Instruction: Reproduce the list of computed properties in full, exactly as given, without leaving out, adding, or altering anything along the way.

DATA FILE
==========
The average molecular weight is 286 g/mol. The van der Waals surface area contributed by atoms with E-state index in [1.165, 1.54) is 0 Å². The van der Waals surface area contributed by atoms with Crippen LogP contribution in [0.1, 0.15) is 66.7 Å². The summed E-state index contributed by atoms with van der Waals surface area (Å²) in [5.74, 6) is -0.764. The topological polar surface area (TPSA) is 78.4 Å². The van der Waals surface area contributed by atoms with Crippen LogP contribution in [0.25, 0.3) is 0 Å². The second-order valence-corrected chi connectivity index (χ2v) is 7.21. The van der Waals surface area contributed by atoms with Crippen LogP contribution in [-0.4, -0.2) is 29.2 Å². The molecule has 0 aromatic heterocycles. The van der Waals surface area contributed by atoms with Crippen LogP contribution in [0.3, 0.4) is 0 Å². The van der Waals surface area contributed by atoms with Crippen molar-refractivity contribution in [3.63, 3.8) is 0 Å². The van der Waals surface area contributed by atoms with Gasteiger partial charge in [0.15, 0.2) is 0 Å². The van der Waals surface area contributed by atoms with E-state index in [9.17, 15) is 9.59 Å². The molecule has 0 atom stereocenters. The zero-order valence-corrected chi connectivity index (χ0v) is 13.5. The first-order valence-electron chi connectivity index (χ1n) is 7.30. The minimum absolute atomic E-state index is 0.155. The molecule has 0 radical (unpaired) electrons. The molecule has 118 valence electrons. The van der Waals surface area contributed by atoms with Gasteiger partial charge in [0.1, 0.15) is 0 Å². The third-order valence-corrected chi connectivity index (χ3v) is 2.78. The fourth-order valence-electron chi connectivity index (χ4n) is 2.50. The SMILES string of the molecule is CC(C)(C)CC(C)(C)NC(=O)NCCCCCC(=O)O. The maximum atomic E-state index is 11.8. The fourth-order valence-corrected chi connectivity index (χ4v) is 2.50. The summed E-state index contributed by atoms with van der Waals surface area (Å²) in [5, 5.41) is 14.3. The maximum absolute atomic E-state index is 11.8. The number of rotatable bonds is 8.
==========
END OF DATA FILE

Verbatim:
The average molecular weight is 286 g/mol. The van der Waals surface area contributed by atoms with E-state index in [1.165, 1.54) is 0 Å². The van der Waals surface area contributed by atoms with Crippen LogP contribution in [0.1, 0.15) is 66.7 Å². The summed E-state index contributed by atoms with van der Waals surface area (Å²) in [5.74, 6) is -0.764. The topological polar surface area (TPSA) is 78.4 Å². The van der Waals surface area contributed by atoms with Crippen LogP contribution in [0.25, 0.3) is 0 Å². The second-order valence-corrected chi connectivity index (χ2v) is 7.21. The van der Waals surface area contributed by atoms with Crippen LogP contribution in [-0.4, -0.2) is 29.2 Å². The molecule has 0 aromatic heterocycles. The van der Waals surface area contributed by atoms with Crippen LogP contribution in [0.3, 0.4) is 0 Å². The van der Waals surface area contributed by atoms with Crippen molar-refractivity contribution in [3.63, 3.8) is 0 Å². The van der Waals surface area contributed by atoms with Gasteiger partial charge in [0.15, 0.2) is 0 Å². The van der Waals surface area contributed by atoms with E-state index in [9.17, 15) is 9.59 Å². The molecule has 0 atom stereocenters. The zero-order valence-corrected chi connectivity index (χ0v) is 13.5. The first-order valence-electron chi connectivity index (χ1n) is 7.30. The minimum absolute atomic E-state index is 0.155. The molecule has 0 radical (unpaired) electrons. The molecule has 118 valence electrons. The van der Waals surface area contributed by atoms with Gasteiger partial charge in [0.1, 0.15) is 0 Å². The third-order valence-corrected chi connectivity index (χ3v) is 2.78. The fourth-order valence-electron chi connectivity index (χ4n) is 2.50. The SMILES string of the molecule is CC(C)(C)CC(C)(C)NC(=O)NCCCCCC(=O)O. The maximum atomic E-state index is 11.8. The fourth-order valence-corrected chi connectivity index (χ4v) is 2.50. The summed E-state index contributed by atoms with van der Waals surface area (Å²) in [5, 5.41) is 14.3. The maximum absolute atomic E-state index is 11.8. The number of rotatable bonds is 8.